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Hey mom and dad. 

I’d like to thank you from the bottom of my heart for all the love and support you gave me in my passion for theatre. I know it wasn’t your first choice, Dad, but I appreciate your finding a way to love it. One thing I’m most grateful for is your acquired love of Shakespeare.  Going to Cedar City with you guys to the Utah Shakespeare Festival has been an enormous benefit to me and my education. Without that, I wouldn’t have half the handle on Shakespeare I do now, and frankly, I may have ignored straight theatre altogether and lived my life only knowing musicals.

Since I know you two love Shakespeare so much, I thought I might introduce you to another beautiful sect of theatre: the Spanish Golden Age.  Many Spanish Golden Age plays could almost pass for Shakespeare. One particular Spanish playwright, Lope Felix De Vaga Carpio, had similar play structures, with many changing scenes and progressive story lines that could occur over long periods of time, and even the same characters. Well, not exactly the same, but the same type. Mom, remember how much you loved the oaf in the Merry Wives of Windsor?  Lope Felix De Vaga Carpio used the same sotck character of the compulsive liar, usually silly and fat as well, in his plays.  There are also examples of the same type characters all across the board from English Renaissance to Spanish Golden Age, with Romeo and Juliet’s Nurse as a typical character.

Plays in Spain even used the same beautiful style of writing with beautiful language and rhythm. Shakespeare wasn’t the only one o use iambic pentameter. 

So what do you say? Spain Theatre Festival next summer?

Works Referenced

Wilson, Edwin, and Alvin Goldfarb. Living Theatre: History of Theatre. Sixth Edition. New York: McGraw Hill , 2012. Print.

I Look at Theatre from Both Sides Now

Hey Martine,

First off I would like to congratulate you in your performance last night in Avenue Q. It was such a great show and I was very impressed with your portrayal of Gary Coleman. I’ll admit, I wondered how your performance would be, thinking you are perhaps more of a theatre intellectual than a performer. I was, however, delighted by how well you were able to balance the scholar with the actor. It was a silly and committed performance, which is just as it should be.

Why do I bring this up now? Definitely not to butter you up, (although that’d be fine) but because it reminds me of another theatre intellectual whose skills in the profession were not just limited to desk work: William Shakespeare. In our book, Living Theatre: History of Theatre, we read of Shakespeare’s range of skill. Since he had so much experience as an actor, he understood all the different elements of the theatre, and not just the spoken word.  This vast range of knowledge may have contributed to his shows’ characteristics of lifelike characters and very sensible technical elements. One of the great things about his plays is how “doable” they are; they can be put on with either the largest or smallest budget. All things fantastical in his works can be done elaborately, with smoke and mirrors and a fly system, or simply with a little face make up and perhaps a cloak. The only way Shakespeare would have been able to have such foresight while planning his plays would have been for him to have had sufficient insight into the working ways of the theatre.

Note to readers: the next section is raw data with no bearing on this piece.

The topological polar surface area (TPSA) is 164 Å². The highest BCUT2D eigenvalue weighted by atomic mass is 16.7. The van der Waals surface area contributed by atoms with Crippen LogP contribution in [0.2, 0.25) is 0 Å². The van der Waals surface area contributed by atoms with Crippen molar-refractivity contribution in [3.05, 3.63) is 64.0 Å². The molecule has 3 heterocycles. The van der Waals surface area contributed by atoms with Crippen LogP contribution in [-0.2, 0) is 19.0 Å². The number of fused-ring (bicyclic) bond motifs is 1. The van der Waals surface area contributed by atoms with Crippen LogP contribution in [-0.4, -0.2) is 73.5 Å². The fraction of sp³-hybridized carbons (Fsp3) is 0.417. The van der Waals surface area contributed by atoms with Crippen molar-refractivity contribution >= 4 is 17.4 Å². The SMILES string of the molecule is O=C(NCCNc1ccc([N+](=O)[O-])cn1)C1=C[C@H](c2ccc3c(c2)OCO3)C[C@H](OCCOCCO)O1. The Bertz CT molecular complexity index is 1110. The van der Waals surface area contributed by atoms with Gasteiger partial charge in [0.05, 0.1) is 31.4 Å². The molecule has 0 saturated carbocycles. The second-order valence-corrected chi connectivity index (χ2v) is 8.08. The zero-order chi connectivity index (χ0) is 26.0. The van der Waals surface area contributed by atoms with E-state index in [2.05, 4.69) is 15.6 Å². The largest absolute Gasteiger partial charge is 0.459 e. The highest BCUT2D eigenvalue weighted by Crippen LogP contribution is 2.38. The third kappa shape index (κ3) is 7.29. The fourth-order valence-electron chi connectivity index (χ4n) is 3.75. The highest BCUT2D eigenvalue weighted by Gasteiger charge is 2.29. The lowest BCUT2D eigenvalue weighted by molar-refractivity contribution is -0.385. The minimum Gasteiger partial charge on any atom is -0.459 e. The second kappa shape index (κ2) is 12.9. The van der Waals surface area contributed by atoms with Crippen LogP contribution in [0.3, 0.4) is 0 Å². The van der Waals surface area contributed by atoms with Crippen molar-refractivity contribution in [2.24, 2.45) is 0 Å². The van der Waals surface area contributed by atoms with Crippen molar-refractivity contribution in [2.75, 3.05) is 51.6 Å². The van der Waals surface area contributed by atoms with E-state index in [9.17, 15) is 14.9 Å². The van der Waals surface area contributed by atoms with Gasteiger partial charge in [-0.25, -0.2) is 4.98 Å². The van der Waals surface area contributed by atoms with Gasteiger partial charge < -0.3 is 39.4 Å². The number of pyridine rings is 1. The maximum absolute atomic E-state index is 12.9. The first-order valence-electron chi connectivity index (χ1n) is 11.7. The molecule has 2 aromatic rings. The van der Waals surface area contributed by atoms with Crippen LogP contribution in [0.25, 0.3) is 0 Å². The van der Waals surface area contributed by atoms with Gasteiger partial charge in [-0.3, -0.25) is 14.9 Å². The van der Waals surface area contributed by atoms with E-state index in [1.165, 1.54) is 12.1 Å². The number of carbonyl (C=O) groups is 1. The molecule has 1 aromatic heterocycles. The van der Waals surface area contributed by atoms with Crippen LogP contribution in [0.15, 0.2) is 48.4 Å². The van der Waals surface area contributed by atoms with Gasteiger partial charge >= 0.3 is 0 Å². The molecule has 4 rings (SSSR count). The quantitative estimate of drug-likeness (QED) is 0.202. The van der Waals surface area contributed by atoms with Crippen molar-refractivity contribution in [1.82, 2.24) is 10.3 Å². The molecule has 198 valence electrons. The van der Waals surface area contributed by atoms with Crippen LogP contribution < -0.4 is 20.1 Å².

It seems clear that studying the scholarly side of theatre perhaps can help an actor enhance their performance, and in turn, studying, understanding, and practicing the literal and performance elements of theatre can help scholars better grasp the art. Lessons like these are good reminders to me to get excited about lecture-based theatre classes rather than just my favorite hands-on classes.

Works Referenced

Wilson, Edwin, and Alvin Goldfarb. Living Theatre: History of Theatre. Sixth Edition. New York: McGraw Hill , 2012. p. 163-164. Print.

We interrupt this program…

Hey! Sorry to interrupt this concert, but since I’ve already got you all here, this is the perfect time to talk to you all about the concept of decorum in neoclassic theatre! Rock on!

What is decorum? A neoclassic thought that meant that every character had to act a certain way based on “who” they were (age, gender, social class, career… whatnot). I’m sure you individualistic freethinkers think this is a bunch of bogus. But, frankly, look  around. What do you see? A bunch of “unique” people who dress and act just like you. In our age where popular trends reign supreme, we could easily type you out by style. You’re all punk/rebel/maybe-even-hipster-but-would-never-admit-it. No one wants to be stereotyped, but if we were producing a play and wanted to represent you, we have a pretty good idea of how to portray you.  You would dress a little edgy (band t-shirts under bright colored flannel with skinny jeans and Vans), act moody, resent your parents for making you the messed up person you are, and walk with your hands in your pockets and your shoulders hunched. Your dialogue, when not consumed with angst, would mainly consist of witty jabs at the expense of those around you and impressive and irrelevant pop culture references. Sound about right?